NYC Public Schools, Many Yeshivos Closed Tomorrow for Snowstorm


snow1New York City is bracing for a blast of winter weather, closing public schools and preparing plows and salt spreaders ahead of a predicted snowstorm. Many yeshivos and girls’ schools will be closed as well.

Forecasts call for about 8 to 13 inches of snow across the New York metropolitan region on Wednesday, along with strong winds, gusting to 40-45 mph.

The National Weather Service has issued a winter storm watch for New York City effective Tuesday evening through late Wednesday night.

The potential snowfall prompted officials to take the unusual step of canceling school for Wednesday for the 1.1 million students in the public school system. Snow days are rare, with the last two coming on March 2, 2009, and Jan. 28, 2004.
Mayor Michael Bloomberg said the city decided early so parents could have time to make alternative plans.

“You might as well make it right now and give people more time to prepare,” he said.

Bloomberg said officials also want to avoid exposing students to the possible blizzard-like conditions forecast for the afternoon. It is easier on families to close school for the day rather than let children leave early, he said.

The early timing of the decision to close school was in contrast to the 2009 snow day. Bloomberg’s administration decided relatively late — 5:39 a.m. — to call the snow day, prompting a last-minute scramble and complaints from parents and teachers, some of whom said they were not even aware that school was canceled.

Though schools will be closed, Bloomberg said city agencies would be open and that employees should show up to work.

He called on commuters to rely on mass transit instead of driving and warned anyone considering getting behind the wheel, “You’re going to be stuck on the roads for who knows how long.”

In addition, the New York Archdiocese has decided to close all Catholic schools in the five boroughs.

There could be 4 to 8 inches of snow during Wednesday morning’s commute before a second burst brings more snow during Wednesday afternoon.

Forecasters say the snow will end by midnight Thursday.

Road crews in some parts of New Jersey are running low on one crucial weapon in the fight against slippery roads as another snow storm approaches Tuesday: salt.

Officials say a storm that dumped two feet or more of snow in much of southern New Jersey depleted supplies.

Local and county governments are hoping to get fresh deliveries quickly with another snowfall expected to leave a foot on many parts of the state starting late Tuesday.

Unlike Saturday’s southern New Jersey whopper, this one looked like it would also hit the northern part of the state. The National Weather Service said that by the time the snow stops falling late Wednesday, most parts of New Jersey would have about a foot of fresh snow.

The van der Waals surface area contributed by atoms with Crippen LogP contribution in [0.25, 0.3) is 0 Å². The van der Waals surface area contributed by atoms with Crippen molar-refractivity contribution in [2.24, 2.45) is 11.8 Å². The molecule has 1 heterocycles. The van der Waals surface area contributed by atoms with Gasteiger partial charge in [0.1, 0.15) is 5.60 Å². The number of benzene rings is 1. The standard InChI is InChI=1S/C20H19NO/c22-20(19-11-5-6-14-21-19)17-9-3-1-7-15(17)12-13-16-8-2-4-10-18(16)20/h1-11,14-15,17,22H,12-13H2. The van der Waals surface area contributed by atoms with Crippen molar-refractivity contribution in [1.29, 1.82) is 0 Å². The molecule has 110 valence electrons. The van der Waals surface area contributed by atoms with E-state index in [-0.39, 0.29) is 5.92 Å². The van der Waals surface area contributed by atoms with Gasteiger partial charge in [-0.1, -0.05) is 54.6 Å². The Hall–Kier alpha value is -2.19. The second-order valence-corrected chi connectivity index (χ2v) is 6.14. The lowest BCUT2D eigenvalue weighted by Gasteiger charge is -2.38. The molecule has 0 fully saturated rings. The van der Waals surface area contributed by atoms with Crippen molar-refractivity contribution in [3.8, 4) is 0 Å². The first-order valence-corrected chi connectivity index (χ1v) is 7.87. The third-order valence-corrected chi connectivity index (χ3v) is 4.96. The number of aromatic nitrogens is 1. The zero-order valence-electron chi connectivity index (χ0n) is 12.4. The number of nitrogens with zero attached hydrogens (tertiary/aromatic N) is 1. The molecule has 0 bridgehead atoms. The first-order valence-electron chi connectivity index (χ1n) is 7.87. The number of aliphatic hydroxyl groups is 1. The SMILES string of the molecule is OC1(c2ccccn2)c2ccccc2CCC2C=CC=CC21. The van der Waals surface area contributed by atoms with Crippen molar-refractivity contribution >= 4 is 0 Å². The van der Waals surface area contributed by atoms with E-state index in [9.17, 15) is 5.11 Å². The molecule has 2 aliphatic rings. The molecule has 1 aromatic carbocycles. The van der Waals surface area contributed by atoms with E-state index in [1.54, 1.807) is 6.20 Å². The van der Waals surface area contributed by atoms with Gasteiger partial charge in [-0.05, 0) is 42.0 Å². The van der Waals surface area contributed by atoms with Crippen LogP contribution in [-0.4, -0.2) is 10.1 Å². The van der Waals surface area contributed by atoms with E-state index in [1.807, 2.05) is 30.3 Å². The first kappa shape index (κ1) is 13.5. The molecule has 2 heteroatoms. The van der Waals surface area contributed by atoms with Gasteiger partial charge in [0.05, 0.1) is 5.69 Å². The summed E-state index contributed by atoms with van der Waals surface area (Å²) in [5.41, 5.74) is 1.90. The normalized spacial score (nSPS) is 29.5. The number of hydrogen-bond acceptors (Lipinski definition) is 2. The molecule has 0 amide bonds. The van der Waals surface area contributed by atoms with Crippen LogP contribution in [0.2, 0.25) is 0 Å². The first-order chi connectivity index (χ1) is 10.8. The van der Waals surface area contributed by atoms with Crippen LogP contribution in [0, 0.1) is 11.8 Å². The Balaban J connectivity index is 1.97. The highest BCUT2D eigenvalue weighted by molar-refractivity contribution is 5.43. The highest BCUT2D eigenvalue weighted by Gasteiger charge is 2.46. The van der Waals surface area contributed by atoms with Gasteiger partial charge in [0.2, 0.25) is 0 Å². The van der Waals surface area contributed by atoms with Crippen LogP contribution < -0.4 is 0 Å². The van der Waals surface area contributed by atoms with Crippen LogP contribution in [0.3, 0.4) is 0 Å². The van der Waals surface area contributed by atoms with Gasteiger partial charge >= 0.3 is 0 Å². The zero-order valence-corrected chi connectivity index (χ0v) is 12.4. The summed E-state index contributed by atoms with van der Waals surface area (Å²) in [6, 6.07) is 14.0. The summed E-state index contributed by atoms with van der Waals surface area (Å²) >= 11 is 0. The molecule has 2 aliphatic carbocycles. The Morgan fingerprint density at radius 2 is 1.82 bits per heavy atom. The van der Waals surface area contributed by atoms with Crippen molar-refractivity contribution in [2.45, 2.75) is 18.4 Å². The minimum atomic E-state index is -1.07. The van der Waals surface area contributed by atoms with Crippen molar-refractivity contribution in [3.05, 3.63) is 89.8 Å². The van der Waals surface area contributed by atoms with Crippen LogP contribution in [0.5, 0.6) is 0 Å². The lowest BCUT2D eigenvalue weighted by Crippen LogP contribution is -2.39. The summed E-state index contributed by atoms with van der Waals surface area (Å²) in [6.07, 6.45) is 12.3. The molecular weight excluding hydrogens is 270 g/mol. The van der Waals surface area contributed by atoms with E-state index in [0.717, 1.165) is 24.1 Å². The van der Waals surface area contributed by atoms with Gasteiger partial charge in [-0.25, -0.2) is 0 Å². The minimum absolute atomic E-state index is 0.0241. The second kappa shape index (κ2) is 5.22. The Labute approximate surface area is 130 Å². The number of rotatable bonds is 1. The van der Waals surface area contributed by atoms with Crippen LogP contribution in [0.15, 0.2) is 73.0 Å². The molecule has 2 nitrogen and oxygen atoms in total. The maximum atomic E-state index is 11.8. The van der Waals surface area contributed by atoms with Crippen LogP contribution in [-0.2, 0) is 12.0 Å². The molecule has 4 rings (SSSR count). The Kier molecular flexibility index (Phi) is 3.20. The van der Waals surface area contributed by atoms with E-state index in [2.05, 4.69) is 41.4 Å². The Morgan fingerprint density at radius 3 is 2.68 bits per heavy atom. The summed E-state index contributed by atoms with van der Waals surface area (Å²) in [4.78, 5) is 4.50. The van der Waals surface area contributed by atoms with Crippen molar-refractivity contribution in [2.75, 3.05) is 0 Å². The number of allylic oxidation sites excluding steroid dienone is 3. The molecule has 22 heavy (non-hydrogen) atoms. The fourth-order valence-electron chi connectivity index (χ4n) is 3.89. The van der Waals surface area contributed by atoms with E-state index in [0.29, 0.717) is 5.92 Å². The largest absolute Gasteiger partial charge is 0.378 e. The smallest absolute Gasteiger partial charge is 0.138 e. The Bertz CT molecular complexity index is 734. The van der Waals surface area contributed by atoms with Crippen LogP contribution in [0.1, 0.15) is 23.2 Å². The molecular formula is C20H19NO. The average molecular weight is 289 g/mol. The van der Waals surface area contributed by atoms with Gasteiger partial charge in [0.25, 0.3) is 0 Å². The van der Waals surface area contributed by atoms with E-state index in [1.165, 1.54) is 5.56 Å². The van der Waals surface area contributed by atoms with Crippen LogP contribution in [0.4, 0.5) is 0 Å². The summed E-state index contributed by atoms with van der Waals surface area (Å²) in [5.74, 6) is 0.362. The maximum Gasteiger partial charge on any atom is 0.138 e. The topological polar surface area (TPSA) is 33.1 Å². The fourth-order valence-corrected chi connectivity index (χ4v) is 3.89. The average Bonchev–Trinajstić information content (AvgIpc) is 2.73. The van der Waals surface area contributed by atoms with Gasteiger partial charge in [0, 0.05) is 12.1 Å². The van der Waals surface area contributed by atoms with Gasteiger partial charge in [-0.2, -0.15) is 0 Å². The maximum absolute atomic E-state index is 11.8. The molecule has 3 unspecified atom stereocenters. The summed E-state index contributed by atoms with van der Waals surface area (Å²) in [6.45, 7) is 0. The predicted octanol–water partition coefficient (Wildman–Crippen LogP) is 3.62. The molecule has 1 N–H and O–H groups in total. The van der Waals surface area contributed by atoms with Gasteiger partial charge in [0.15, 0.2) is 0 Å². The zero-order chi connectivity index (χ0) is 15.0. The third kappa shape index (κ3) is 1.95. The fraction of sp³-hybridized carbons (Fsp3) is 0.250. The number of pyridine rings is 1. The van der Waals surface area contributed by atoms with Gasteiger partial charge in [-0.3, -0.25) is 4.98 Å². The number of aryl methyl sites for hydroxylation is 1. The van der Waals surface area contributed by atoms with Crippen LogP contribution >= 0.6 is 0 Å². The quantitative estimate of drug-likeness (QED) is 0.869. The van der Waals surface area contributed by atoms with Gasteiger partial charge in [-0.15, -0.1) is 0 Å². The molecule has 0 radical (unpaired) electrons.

Less was expected in Cape May County, where the snow was expected to mix with sleet and rain. The weekend’s blizzard knocked out the power of most homes and businesses there.

Depending on the severity of the snow by tomorrow morning, NYC Transit was prepared to make some — or all — of the following changes:

— Express sections of the A, E, D, F, N, Q, 2, 3, 4 and 5 lines will run local.

— G trains will stop at Court Square in Queens instead of going to 71st Street in Forest Hills.

— The 7 line will run fewer trains from 11 p.m. to 1 a.m.

— The B, V and W lines may close down earlier than they usually do, which is midnight to 6:30 a.m. Alternatives for the B are the D and Q, the V’s alternative is the F, and the W’s is the N.

The Sanitation Department has suspended alternate-side parking rules for snow plowing. Parking meters will remain in effect throughout the City.

A Long Island Rail Road spokesman said that if the snowfall is more than 10 inches, it may have to close some lines.

Metro-North officials said they would deploy trains that can remove snow from the tracks. If the weather is too severe, they’ll cut weekday service down to a Saturday schedule, with fewer trains running.

NJ Transit says it will cross-honor tickets on buses and trains all day beginning at 5 a.m. Wednesday. The agency also will keep all train station waiting rooms and buildings open for extended hours through Monday.

Heaters have been switched on to prevent snow and ice from building up on rail lines, and electrical systems have been inspected. NJ Transit has suspended all track work to enable crews to respond to disruptions caused by the weather.

{Pressnews/Noam Newscenter}


  1. “Parking meters will remain in effect throughout the City.”

    Thanx Mike! We knew that you would learn from your mistakes! What an idiot!

  2. He’s telling everyone to take mass transit, but the LIRR is saying they’re probably going to be cancelling a lot of afternoon rush hour service. And Metro-North may cut down to a weekend schedule. Anyone else see a problem here?